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A widely used online writing and grammar resource for students suggests that they find alternatives to words like “humanity” and “factor” because those terms are “sexist.”

Purdue University’s Online Writing Lab (OWL) offers a document called “Stereotypes and Biased Language” – which was updated last week – which encourages students to “avoid using stereotypical language or biased in any way, “frequently adding this biased language. occurs on the basis of gender, “but may also offend groups of people on the basis of sexual orientation, ethnicity, political interests or race.”

[RELATED: Writing course calls inclusive language an ‘ethical obligation’]

“Writing in a non-sexist and unbiased way is both ethical and effective,” advises the OWL. “Gender neutral writing is necessary for most audiences; if you write in a sexist way and keep a large portion of your audience away from your discussion, your writing will be much less effective.

The guide then provides examples for “generic use” of non-sexist language, noting that “although MAN in its original meaning carries the double meaning of adult male and adult male, its meaning has become so narrowly identified with the adult male that the generic use of MAN and other words with male markers should be avoided.

Therefore, instead of writing “humanity”, the OWL suggests that students write “humanity”, people ”or“ human beings ”.

[RELATED: University advises students to avoid the terms ‘husband/wife’]

The guide also takes issue with the word “man-made”, saying it should be replaced with alternatives such as “synthetic”, “manufactured” or “machine-made”.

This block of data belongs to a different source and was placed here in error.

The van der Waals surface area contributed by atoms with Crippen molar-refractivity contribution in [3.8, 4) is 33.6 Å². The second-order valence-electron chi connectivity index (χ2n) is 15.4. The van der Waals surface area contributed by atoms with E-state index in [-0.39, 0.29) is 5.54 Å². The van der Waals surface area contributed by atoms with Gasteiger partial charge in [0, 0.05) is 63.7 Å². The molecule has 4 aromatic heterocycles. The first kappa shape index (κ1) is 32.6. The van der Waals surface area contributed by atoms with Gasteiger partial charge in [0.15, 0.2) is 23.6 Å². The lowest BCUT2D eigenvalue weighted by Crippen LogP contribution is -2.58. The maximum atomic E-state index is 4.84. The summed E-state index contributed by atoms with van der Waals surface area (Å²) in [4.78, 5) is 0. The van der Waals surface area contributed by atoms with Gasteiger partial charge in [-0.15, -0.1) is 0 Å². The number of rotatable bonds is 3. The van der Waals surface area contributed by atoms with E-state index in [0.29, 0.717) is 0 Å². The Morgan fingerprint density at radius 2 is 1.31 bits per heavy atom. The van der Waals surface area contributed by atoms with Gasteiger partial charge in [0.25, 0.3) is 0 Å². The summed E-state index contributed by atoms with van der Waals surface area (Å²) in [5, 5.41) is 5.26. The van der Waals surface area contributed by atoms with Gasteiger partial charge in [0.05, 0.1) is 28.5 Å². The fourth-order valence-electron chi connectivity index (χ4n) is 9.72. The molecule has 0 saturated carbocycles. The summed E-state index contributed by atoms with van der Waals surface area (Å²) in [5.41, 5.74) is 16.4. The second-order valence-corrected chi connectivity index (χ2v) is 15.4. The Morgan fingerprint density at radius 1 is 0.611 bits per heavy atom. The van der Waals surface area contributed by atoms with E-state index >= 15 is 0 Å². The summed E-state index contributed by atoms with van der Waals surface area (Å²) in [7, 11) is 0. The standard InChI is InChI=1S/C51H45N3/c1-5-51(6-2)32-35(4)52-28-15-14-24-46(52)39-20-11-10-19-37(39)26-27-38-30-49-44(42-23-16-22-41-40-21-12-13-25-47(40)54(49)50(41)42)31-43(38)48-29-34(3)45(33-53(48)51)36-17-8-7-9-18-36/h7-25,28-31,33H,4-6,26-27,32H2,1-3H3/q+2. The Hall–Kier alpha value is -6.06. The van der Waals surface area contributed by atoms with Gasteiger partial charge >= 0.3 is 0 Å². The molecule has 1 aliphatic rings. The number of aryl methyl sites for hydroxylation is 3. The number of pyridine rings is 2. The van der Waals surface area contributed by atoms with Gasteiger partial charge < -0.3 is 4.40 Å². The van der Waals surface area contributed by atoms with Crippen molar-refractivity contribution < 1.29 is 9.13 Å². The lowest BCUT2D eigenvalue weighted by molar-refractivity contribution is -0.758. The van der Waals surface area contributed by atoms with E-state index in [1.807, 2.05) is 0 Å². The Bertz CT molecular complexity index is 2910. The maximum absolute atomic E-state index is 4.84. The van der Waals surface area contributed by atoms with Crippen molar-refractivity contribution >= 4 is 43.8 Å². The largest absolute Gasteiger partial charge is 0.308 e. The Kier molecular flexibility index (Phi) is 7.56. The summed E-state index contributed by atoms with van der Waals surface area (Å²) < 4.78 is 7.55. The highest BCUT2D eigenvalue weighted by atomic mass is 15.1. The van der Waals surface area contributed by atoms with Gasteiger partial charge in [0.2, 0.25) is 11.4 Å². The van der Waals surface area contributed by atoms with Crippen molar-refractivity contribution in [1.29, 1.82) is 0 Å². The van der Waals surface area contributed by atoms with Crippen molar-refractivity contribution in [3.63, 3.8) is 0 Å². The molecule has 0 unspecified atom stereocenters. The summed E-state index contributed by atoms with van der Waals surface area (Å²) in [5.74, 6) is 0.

The introduction goes on to explain that students should be careful in how they describe professions, again suggesting that the use of “male” should be avoided for professional terms in cases where the job may be held by a person. man or woman.

For example, the OWL finds the use of the term “mailman” inappropriate, preferring “postman” instead. Other terms, such as “member of Congress”, should also be avoided, using “representative of Congress” instead.

[RELATED: Student has grade docked for using ‘mankind’ in English paper]

“Historically, some jobs have been dominated by one gender or the other,” the guide concludes. “This has led to the tendency for a person of the opposite sex to be ‘branded’ by adding a reference to gender. You should avoid marking the genre in this way in your writing.

Campus reform contacted the director of the OWL, but did not receive a response in time for publication.

Follow the author of this article on Twitter: @ asabes10



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